Monday, March 25, 2002
MS research just part of larger effort at UC
By Tim Bonfield
The Cincinnati Enquirer
A $5 million gift to launch a multiple sclerosis center is but a first step in what University of Cincinnati officials describe as a much larger effort to expand brain-related research and treatment in Cincinnati.
UC's Neuroscience Institute, launched in 1998, is planning to create four translational research centers that would focus on stroke, brain tumors, brain trauma and functional disorders, including MS, Alzheimer's disease and Parkinson's disease.
The gift announced Wednesday from Oliver Waddell, former chief executive of Star Bancorp, would underwrite the first of the centers.
The money would pay for recruiting an acclaimed MS expert to serve as a director, for other staff and start-up expenses and for a research endowment.
Mr. Waddell's gift is a wonderful thing for a lot of reasons. We have an opportunity here to create the best neurosciences program in the country, said Dr. Joseph Broderick, a nationally acclaimed stroke expert and member of the Neuroscience Institute.
Translational research describes the animal tests and human clinical trials that are needed to move a
lab discovery into medical practice. UC has growing numbers of basic science researchers, is considered a front-runner in generating genetically engineered mice for medical testing and provides large amounts of direct patient care.
But it has been criticized over the years for lacking involvement in clinical trials in various areas, from cancer to brain disorders.
Work has begun on many fronts to change that.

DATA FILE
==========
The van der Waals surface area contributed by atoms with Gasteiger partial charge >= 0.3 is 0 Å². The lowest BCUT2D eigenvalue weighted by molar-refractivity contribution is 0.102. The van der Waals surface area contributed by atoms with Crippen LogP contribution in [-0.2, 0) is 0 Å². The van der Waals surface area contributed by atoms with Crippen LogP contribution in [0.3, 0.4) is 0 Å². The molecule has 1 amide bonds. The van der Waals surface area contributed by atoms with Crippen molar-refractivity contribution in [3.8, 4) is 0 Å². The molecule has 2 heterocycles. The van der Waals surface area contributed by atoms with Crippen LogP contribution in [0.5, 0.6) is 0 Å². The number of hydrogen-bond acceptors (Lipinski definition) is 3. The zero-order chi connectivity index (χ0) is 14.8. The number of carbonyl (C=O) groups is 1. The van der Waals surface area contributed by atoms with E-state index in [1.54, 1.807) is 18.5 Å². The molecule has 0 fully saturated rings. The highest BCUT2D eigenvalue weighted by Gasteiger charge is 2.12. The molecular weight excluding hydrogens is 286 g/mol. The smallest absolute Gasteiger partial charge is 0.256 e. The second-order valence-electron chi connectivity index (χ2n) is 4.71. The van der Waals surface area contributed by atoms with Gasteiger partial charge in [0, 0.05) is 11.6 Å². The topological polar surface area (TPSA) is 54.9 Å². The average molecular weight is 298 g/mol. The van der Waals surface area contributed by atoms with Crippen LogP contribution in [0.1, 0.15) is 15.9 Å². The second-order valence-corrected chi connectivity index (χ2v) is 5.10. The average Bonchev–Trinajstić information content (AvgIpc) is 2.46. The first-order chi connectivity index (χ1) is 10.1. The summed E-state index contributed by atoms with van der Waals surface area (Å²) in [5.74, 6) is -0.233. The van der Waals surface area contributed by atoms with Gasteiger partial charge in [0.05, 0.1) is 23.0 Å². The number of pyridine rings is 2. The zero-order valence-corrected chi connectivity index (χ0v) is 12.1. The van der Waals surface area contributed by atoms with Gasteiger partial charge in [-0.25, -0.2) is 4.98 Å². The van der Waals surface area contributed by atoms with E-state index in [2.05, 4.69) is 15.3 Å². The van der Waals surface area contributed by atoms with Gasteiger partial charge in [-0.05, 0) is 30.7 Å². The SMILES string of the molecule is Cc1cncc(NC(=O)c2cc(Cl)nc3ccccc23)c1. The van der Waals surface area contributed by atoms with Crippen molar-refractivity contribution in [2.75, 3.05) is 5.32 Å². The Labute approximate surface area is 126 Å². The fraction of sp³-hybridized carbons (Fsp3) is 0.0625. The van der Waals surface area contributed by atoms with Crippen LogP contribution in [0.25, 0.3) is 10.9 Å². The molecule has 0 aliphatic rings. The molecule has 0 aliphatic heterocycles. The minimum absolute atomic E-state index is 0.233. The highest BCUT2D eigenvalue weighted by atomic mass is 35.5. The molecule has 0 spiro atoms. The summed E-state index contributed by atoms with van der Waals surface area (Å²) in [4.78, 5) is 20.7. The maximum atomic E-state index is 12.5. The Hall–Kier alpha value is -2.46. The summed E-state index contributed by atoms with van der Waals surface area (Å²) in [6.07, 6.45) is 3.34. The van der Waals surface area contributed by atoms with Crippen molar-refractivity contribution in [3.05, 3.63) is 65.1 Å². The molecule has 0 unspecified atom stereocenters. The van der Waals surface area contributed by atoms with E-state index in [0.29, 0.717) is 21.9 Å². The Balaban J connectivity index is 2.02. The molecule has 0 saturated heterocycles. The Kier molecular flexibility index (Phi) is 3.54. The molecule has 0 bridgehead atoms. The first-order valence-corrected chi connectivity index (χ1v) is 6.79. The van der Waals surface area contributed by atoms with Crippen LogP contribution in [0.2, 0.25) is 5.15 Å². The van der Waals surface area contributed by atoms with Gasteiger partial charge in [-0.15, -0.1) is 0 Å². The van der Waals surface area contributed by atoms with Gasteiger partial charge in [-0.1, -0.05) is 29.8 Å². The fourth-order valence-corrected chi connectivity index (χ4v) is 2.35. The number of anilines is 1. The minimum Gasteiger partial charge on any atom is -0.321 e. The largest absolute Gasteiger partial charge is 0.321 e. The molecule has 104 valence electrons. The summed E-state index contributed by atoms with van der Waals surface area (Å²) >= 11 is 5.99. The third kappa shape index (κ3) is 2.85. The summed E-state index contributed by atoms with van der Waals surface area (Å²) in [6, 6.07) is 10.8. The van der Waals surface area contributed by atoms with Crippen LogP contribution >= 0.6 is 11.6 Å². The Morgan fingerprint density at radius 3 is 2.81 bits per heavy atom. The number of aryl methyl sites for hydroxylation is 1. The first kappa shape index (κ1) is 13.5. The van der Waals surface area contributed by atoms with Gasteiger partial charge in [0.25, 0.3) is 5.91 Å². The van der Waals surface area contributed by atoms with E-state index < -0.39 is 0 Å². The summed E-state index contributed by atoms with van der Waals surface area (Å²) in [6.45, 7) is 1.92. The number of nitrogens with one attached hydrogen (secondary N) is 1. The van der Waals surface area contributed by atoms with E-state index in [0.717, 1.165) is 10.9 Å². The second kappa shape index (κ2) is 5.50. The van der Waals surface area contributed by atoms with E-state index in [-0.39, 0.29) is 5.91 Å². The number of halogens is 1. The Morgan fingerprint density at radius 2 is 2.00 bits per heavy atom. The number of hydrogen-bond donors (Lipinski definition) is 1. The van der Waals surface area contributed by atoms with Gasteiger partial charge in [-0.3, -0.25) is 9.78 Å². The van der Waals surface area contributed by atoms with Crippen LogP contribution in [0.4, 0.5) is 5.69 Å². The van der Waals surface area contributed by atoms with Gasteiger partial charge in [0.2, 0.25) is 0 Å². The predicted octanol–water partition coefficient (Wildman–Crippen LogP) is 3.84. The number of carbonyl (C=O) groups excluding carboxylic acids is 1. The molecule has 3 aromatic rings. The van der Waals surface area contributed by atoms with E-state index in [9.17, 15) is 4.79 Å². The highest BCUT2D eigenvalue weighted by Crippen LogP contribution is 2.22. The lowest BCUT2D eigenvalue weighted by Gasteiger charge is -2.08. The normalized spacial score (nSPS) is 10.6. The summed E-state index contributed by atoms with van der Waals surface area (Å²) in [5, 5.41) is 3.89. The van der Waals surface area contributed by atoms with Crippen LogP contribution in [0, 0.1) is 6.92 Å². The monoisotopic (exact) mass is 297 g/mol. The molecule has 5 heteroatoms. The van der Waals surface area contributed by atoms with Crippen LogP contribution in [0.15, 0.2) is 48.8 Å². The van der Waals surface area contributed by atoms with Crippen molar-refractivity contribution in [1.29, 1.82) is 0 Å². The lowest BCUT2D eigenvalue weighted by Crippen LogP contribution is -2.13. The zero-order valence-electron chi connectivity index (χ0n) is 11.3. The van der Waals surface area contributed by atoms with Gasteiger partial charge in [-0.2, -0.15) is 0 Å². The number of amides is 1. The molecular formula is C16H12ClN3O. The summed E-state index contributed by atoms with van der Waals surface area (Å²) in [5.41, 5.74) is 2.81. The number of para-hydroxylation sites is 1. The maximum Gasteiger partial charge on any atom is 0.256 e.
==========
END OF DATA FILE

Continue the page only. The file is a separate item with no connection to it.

UC already is considered a national leader in stroke research and treatment.
Experts here played large roles in developing the concept of viewing strokes as brain attacks that require immediate treatment to limit permanent damage.
In fact, Dr. Broderick and other members of the Greater Cincinnati-Northern Kentucky Stroke Team serve as a rapid response team that travels to community hospitals to help care for stroke victims. The organization has served as a national model.
Stroke research at UC already attracts more than $5 million a year in research grants from the National Institutes of Health.
The money is used for projects ranging from studying new medications to searching for genetic links to brain hemorrhages.
The goal is to generate the same level of research funding for the other brain-related programs, Dr. Broderick said.
The Neuroscience Institute projects represent some of the biggest early steps in UC's Millennium Plan, which calls for adding about 260 scientists and doubling research grant funding at UC over 10 years.
Mr. Waddell's gift was the second large health donation to be announced last week.
On Tuesday, Cincinnati Bell and the Boomer Esiason Foundation donated $1 million to Cincinnati Children's Hospital Medical Center for expanded research into cystic fibrosis. Mr. Esiason's son has the disease.
Such large gifts, especially those on the scale of Mr. Waddell's, help accelerate the entire effort, said Mary Sue Cheeseman, assistant senior vice president for development at the medical center.
The Johns Hopkins and Mayo Clinics of the world already have this kind of huge support. This is exactly the kind of gift that helps us get that going here, she said.
In addition to private donations, UC has been urging state officials to pump hundreds of millions into expanded biotech research to improve health care and promote economic growth in Ohio.
Mr. Waddell said he donated the funds to UC in large part because they would have a dual scientific and economic impact.
Bringing in top experts from all over the world will be a big economic boon to the community, Mr. Waddell said.
Recruitment has begun for the new MS director.
The goal is to make a hire within a year, Dr. Broderick said.
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